» » HTML Programmer's Reference
Download HTML Programmer's Reference epub book
ISBN:0078825598
Author: Dan Whitworth,Thomas A. Powell
ISBN13: 978-0078825590
Title: HTML Programmer's Reference
Format: lrf lrf mobi txt
ePUB size: 1950 kb
FB2 size: 1196 kb
DJVU size: 1954 kb
Language: English
Category: Web Development and Design
Publisher: McGraw-Hill Osborne Media; 1 edition (May 26, 1998)
Pages: 396

HTML Programmer's Reference by Dan Whitworth,Thomas A. Powell



On this site it is impossible to download the book, read the book online or get the contents of a book. The administration of the site is not responsible for the content of the site. The data of catalog based on open source database. All rights are reserved by their owners. Download book HTML : programmer's reference, Thomas A. Powell and Dan Whitworth.

On this site it is impossible to download the book, read the book online or get the contents of a book. Download book HTML programmer's reference, Thomas A.

HTML Programmer's Reference includes expert advice on the use of attributes. He developed the Web Design Certificate Program at UCSD, teaches web publishing classes and serves as senior instructor and faculty advisor in the University's Information Technology Program. He holds a Bachelor of Science from UCLA and a Master's degree in Computer Science from UCSD.

Powell begins the book with introductory chapters that discuss HTML and Web background and set the limits of what HTML coding alone can accomplish. From there he moves into lessons in basic HTML and progresses chapter by chapter to such high-end topics as advanced layout techniques, how to standardize Web-page presentation among browsers with style sheets, programmed Web pages, and client-side scripting and programming. The six appendices finish the book with a wealth of easy-to-use quick-reference information. Categories: Computers\Web-design.

information at your fingertips! HTML Programmer's Reference includes expert advice on the use of attributes, elements, and syntax and covers HTML . 1 upgrades and XHTML .

HTML Programmer's Reference book. Goodreads helps you keep track of books you want to read. Start by marking HTML Programmer's Reference as Want to Read: Want to Read savin. ant to Read.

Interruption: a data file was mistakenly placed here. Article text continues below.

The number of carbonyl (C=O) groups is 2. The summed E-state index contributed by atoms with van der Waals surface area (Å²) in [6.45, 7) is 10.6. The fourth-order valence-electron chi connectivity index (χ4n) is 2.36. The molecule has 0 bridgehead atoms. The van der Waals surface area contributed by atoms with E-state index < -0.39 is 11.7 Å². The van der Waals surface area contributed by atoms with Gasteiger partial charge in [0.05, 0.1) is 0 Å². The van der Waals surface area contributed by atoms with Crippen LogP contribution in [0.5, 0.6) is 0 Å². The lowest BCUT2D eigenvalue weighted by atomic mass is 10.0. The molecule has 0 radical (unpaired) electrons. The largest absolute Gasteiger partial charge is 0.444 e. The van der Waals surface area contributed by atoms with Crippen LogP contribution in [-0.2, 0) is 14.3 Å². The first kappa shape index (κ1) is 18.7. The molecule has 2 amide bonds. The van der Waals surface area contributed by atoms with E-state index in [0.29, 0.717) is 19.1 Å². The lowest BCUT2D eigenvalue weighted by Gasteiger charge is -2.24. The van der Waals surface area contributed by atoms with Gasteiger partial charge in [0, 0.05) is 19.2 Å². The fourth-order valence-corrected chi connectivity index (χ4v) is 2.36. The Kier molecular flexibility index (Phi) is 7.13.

This title compliments the HTML: The Complete Reference also written by Thomas Powell. This book is, just as it claims, the most authoritative quick reference for HTML programmers. They give you browser compatibility information for each tag as well as all of the browser-specific attributes and event support. The book is finished out with an indispensable special character and color reference - giving all information about it as possible as well as browser compatibility.

by Thomas A. Powell, Dan Whitworth. This title compliments the HTML: The Complete Reference also written by Thomas Powell. A comprehensive resource for all versions of HTML elements including tables, frames, forms, and image maps that continue to be supported by the browsers and the W3C (World Wide Web Consortium). The focus is placed on listing elements, keywords, and other reference material, and fewer pages are devoted to instructing readers on how to use HTML).

You'll also find examples and definitions of the latest Navigator, Internet Explorer, and WebTV tags at your fingertips - plus expert advice on which commands to use and when to use them. This vital memory jogger and "idea book" is perfect for beginning through advanced HTML programmers! Use it and you will: Jump to concise definitions of essential HTML syntax, elements, and attributes.

Title: HTML Programmer's Reference. Publisher: McGraw-Hill Osborne Media. Publishing date: January 2001.

This title compliments the HTML: The Complete Reference also written by Thomas Powell. A comprehensive resource for all versions of HTML elements including tables, frames, forms, and image maps that continue to be supported by the browsers and the W3C (World Wide Web Consortium). The focus is placed on listing elements, keywords, and other reference material, and fewer pages are devoted to instructing readers on how to use HTML). Programmers can use this reference as an ""idea book, "" thumbing through content finding commands or functions that may provide alternative solutions. The authors deliver a powerful and concise reference handbook for novice and experienced programmers alike--provides at-your fingertips access to clear explanations of HTML elements, syntax, keywords, commands, and functions.
Reviews: 7
Virtual
It's been about 3 years since I wrote my original review of the book HTML Programmer's Reference, 1st Ed. [see post November 19, 1999]. Since that period, I've developed and deployed several web sites all from having obtained the basic knowledge and practical application of the syntax and tag constructs from this modest book. The direction of HTML development is moving forward with the wide usage of XHTML. And, again the authors show insight into the industry trend by updating this REFERENCE book with the latest version of XHTML 1.0.